Conroy demands apology for false NBN claims

Areas in Queensland will receive the NBN via a combination of fibre and fixed wireless, according to NBN Co

Senator Stephen Conroy has moved to reassure the Queensland regions of Townsville, Rockhampton and Mackay that they will receive the National Broadband Network (NBN) via fibre.

The move follows claims by Nationals leader, Warren Truss, on Meet the Press that the three regions would receive the NBN via wireless, despite “[Julia Gillard promising] them that they were going to get fibre-optic cable to the home,” Truss said.

NBN Co released three statements last week regarding fixed wireless planning proposals for the three areas. However, NBN Co told Computerworld Australia the NBN would be delivered via fibre in the metropolitan areas of Townsville, Rockhampton and Mackay, with the outskirts of the metropolitan areas will receive the NBN via fixed wireless and beyond those areas via satellite.

Fibre construction in Mackay and Rockhampton is due to begin in the next 12 months, according to Conroy, minister for broadband, communications and the digital economy. Fibre construction has already commenced in Townsville to over 14,500 premises.

Around 12,500 premises are expected to be passed by fibre in Mackay, with 11,000 premises receiving the NBN in the area via fixed fireless from late 2013.

A round 14,200 premises are to be passed by fibre in Rockhampton, with around 3500 premises receiving the NBN in the area via fixed wireless from late 2013 to late 2014.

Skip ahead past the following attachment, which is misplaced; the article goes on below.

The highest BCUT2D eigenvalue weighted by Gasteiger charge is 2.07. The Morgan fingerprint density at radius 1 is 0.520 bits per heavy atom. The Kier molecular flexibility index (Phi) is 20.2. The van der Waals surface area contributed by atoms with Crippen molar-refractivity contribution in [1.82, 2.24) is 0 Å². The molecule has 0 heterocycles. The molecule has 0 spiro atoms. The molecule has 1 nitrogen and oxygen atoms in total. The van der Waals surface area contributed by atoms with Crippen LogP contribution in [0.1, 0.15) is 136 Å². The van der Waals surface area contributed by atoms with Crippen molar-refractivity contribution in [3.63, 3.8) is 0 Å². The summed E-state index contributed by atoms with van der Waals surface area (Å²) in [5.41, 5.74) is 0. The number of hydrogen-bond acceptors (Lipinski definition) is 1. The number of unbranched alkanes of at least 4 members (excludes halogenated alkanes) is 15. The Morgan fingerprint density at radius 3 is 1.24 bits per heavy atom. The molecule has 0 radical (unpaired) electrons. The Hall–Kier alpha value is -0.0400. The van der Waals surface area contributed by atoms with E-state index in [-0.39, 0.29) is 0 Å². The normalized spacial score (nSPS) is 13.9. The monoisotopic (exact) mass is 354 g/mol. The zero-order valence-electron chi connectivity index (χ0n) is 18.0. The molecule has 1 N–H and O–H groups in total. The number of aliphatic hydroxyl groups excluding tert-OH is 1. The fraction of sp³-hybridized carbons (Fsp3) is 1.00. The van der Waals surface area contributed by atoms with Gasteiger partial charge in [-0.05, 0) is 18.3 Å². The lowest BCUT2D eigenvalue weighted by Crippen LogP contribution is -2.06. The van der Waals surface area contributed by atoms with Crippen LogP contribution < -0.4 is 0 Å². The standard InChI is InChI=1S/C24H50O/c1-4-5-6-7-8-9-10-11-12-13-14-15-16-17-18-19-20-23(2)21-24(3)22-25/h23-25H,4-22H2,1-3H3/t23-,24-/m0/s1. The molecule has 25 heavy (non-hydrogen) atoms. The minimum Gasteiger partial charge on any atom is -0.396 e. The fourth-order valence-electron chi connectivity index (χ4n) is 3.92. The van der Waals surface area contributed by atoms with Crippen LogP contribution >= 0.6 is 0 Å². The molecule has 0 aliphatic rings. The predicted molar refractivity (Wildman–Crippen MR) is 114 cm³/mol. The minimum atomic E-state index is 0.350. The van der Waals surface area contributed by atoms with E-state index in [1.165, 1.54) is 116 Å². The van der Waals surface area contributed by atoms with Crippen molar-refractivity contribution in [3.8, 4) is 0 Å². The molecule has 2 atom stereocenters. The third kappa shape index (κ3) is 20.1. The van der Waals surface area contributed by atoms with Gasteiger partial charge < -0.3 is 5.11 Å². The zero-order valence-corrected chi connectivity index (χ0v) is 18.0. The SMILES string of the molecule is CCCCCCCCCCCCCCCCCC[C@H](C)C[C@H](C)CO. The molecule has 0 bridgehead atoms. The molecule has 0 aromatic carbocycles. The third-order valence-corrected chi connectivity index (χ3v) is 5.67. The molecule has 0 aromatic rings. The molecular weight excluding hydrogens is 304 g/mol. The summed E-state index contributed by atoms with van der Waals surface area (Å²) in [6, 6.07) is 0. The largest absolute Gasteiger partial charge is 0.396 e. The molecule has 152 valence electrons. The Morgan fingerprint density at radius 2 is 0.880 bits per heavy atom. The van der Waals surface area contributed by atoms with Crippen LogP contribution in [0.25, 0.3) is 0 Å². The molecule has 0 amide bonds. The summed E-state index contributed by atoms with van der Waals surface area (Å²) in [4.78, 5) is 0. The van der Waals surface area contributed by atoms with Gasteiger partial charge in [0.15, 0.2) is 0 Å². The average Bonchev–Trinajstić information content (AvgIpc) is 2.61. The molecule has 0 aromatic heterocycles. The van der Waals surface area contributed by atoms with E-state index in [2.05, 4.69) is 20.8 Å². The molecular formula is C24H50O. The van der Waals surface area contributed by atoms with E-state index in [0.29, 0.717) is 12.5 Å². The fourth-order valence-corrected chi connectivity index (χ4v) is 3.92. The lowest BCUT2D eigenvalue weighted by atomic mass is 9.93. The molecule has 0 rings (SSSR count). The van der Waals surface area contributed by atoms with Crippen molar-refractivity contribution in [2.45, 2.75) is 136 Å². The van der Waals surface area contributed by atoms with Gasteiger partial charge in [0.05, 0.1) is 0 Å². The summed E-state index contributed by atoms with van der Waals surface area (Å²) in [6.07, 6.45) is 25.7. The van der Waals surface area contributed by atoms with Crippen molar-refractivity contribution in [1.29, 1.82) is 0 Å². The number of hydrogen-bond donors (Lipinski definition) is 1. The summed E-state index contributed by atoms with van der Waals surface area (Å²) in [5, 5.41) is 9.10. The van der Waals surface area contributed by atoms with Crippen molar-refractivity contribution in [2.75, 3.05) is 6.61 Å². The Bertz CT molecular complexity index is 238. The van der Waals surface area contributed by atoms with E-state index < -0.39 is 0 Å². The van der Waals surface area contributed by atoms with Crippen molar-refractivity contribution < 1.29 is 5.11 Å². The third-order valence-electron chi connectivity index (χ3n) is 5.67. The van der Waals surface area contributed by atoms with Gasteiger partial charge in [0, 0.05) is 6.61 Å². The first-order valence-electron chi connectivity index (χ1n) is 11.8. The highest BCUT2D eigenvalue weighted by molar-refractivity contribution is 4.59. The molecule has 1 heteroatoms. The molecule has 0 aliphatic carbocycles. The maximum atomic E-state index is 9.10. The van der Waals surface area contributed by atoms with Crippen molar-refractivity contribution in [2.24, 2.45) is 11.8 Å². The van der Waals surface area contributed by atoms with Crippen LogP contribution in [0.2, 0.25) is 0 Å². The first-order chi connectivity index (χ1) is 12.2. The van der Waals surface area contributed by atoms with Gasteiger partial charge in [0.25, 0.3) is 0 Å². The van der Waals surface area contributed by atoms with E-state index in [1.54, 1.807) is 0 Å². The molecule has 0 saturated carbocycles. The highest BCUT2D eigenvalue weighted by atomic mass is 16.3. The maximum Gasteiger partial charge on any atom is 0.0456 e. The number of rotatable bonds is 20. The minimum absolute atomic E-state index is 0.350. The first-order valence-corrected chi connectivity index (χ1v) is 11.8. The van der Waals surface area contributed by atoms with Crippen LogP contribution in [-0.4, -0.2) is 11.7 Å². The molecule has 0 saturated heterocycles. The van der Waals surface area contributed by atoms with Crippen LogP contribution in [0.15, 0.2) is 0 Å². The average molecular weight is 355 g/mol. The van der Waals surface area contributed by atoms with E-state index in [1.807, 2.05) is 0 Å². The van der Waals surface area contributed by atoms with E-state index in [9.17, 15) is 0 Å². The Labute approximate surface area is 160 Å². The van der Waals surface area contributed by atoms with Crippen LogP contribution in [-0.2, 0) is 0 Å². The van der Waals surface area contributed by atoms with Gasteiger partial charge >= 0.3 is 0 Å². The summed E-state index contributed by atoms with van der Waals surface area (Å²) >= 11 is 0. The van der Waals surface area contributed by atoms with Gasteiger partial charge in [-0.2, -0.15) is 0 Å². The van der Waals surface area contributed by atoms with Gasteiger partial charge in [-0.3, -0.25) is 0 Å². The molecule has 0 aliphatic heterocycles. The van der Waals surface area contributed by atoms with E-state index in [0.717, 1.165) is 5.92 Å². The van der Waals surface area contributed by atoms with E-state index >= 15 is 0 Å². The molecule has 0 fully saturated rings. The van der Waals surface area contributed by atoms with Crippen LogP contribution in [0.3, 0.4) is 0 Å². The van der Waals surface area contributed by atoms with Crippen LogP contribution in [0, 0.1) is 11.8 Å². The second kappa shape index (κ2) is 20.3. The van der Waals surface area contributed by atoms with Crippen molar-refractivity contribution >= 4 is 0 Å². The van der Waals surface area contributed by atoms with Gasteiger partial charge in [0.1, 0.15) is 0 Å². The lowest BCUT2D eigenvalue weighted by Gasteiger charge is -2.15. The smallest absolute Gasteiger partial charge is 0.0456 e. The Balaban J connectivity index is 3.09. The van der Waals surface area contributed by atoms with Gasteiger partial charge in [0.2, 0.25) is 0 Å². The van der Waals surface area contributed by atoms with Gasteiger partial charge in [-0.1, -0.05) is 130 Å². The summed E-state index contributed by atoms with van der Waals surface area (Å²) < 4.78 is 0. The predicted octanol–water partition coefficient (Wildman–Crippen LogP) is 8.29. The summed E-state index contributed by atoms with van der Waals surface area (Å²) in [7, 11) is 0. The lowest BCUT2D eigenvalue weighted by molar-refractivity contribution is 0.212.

Meanwhile, the NBN will be delivered to around 15,000 premises in Townsville from late 2013 to late 2015.

Conroy called on Truss to apologise for making misleading statements about the NBN.

"Over 50,000 homes and businesses in Townsville, Mackay and Rockhampton are already part of the fibre rollout," Conroy said.

“This is not the first time Mr Truss has been caught out on the NBN. In March and May, he claimed people in his electorate of Wide Bay were not getting the NBN. He misled the Australian public on both occasions.”

Follow Stephanie McDonald on Twitter: @stephmcdonald0

Follow Computerworld Australia on Twitter: @ComputerworldAU

Take part in the Computerworld conversation: LinkedIn: Computerworld Australia

Join the Computerworld Australia group on Linkedin. The group is open to IT Directors, IT Managers, Infrastructure Managers, Network Managers, Security Managers, Communications Managers.

More about: etwork
References show all


Abel Adamski


Not fair call by Conroy.
The coalition would have nothing left to say about the NBN.
It would be impossible to believe that they could be positive or care a whit about what is best for the Nation. Power, control and look after their mates and finacial backers is all they care about



Better keep it non political.
But true, what is there to say about an FTTn that will be delivered sometime, with speeds of unknown, serving people in unsure region, by the deadline of ''cannot know for sure until the NLP are in parliment" (MT), which will be delayed by how long, because of renegotiations with the current body, and then testing of the new system, that other countries have had for decades.
Oh, and it will be ON budget, so it will cost the taxpayers DIRECTLY.

I don't know about the rest of the country but I think FTTh is a lot better choice.. Don't you?



I hereby call on all coalition voters to apologise on his behalf. (How's the serenity????)

Comments are now closed.
Related Whitepapers
Latest Stories
Community Comments
All whitepapers

Seelan Nayagam swaps IBM for CSC managing director role

Sign up now to get free exclusive access to reports, research and invitation only events.

Computerworld newsletter

Join the most dedicated community for IT managers, leaders and professionals in Australia